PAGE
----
Written by Rana Jawad.
Europe’s reaction to the refugee crisis has hardly been a calm and considered one; with fences erected and border controls reinstated, the continent’s governments are struggling to agree on a response.
But at least Europe’s governments are acting. In the Middle East, things are rather different. In particular, the Arab Gulf States are catching serious flack for their response to the crisis – or rather, their failure to respond.
One big question is reverberating in the minds of the general public, expert observers and policy-makers; why have the Gulf states, who are among the richest countries in the world, not taken in any Syrian refugees? There’s no need to rewrite the commentary that’s already out there: many articles have provided useful statistics and background information on the international conventions and treaties the Persian Gulf countries are signed up to, and their failure to honour them.
What all this misses, though, is the general lack of social justice and a social welfare ethos in the Persian Gulf and Middle East in general. This is a complex story about the mindset of a region in disunity and disarray.
The absence of social consciousness particularly among governing bodies and ruling elites which sparked the Arab uprisings in 2011 is still very much a problem across the Middle East. The Persian Gulf’s governments are resolutely parochial, and continue to insist on taking in migrant workers but not refugees. That is a sad measure of their political immaturity. These governments have long forgotten the ideals of social citizenship and political unity which animated the liberation movements of the decolonisation era.
This unhappy reality does not trump responsibility. For all their unpleasant rhetoric and sometimes dire performance in recent weeks and months, European countries are not any more responsible for the plight of the Syrians than the Gulf states are, even if they do have laws in place to protect refugees and asylum seekers.
There are many reasons why the Gulf states should take in Syrian refugees. These are rich nations with plenty of resources; they share similar cultural and linguistic backgrounds to many of the refugees; they are in part responsible for the turmoil in Syria (not least since some Arab Gulf countries have funded the factions fighting against Bashar al-Assad’s regime); and they are formally responsible as members of various other Arab states’ groups to take in Arab refugees.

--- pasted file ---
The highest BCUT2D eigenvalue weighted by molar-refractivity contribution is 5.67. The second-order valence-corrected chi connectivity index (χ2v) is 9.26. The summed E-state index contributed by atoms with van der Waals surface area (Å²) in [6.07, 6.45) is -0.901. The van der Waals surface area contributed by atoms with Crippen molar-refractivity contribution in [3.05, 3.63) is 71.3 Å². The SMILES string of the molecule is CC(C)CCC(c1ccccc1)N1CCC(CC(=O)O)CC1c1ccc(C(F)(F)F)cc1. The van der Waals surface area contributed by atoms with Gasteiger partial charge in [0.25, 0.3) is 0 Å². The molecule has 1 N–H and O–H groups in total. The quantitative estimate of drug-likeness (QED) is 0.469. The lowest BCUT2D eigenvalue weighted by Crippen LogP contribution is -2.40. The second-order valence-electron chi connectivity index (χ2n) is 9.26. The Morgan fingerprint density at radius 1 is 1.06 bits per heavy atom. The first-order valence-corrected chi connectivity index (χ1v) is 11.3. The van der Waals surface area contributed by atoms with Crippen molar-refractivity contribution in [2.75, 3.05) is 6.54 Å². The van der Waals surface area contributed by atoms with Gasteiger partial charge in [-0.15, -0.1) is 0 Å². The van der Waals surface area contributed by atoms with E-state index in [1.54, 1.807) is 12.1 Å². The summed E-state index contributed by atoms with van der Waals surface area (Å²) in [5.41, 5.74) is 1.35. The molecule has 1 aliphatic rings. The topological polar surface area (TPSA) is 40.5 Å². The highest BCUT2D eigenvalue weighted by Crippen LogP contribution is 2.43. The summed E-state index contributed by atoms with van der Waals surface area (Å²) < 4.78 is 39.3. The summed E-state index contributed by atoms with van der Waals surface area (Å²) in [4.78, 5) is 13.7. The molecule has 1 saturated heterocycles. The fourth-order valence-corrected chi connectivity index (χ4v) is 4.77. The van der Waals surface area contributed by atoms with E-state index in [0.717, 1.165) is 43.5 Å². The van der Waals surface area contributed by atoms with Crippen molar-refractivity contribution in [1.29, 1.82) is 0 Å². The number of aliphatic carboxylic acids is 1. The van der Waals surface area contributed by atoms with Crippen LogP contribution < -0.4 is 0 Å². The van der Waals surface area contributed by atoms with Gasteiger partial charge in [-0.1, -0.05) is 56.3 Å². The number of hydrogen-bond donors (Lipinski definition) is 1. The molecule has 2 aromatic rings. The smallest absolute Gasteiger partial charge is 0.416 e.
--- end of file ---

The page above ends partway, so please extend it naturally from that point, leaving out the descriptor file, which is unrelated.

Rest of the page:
But the Gulf States apparently believe that they have been benevolent enough with the rest of their Arab neighbours – Egyptians, Syrians and Lebanese, for example, have all been granted work permits over the years and allowed to live in Gulf territories – that their generosity has been extended far enough.
Gulf countries have become increasingly preoccupied in the last decade with migrant labour control and nationalisation strategies. These strategies were aimed at protecting the rights and privileges of their indigenous populations, who are outnumbered by the huge swathes of Arabic and South Asian populations coming to work and settle in the Arab Gulf.
This is a major social and demographic issue, and the Gulf countries do not want to further outnumber their indigenous populations by accepting yet more settlers.
But there is something else that commentators are missing: the Gulf region has built its modern reputation on being a pristine, consumerist heaven. This is the land of large spotless highways, sports cars, massive malls.
Refugee camps would tarnish this perfect landscape, which must remain appealing to foreign investors and Western tourism. Besides, the argument goes, isn’t sending money to the refugees who’ve ended up in far-flung, less wealthy countries like Lebanon and Jordan enough?
With the exception of Yemen, Iran and to a certain extent Oman (which has often tried to maintain a neutral political stance), the Persian Gulf states form a strong and high-profile clique, the Gulf Cooperation Council. They see themselves as a cut above the countries of the Levant and North Africa, the now largely derelict cradle of Arab civilisation.
But the idea of social responsibility for human beings, it seems, just doesn’t move these states to action. Instead, their sanitised response of giving work permits to migrants is a stark illustration of their misplaced generosity.
Of course, the Gulf does not have a monopoly on diplomatic hypocrisy; far from it. Were the Syrian refugees not primarily Muslim, would the rest of the world have reacted differently? Is Europe afraid of taking in more Muslims too? Why did we not hear such calls when the Iraqi Christians were fleeing their home country after IS arrived?
Still the challenge in the Gulf is very particular. Being politically relevant means getting your hands dirty. The Gulf states will not be able to maintain their sanitised approach to the ever-expanding quagmire engulfing the region. Inaction can only be understood as simply not caring about a humanitarian crisis on their doorstep.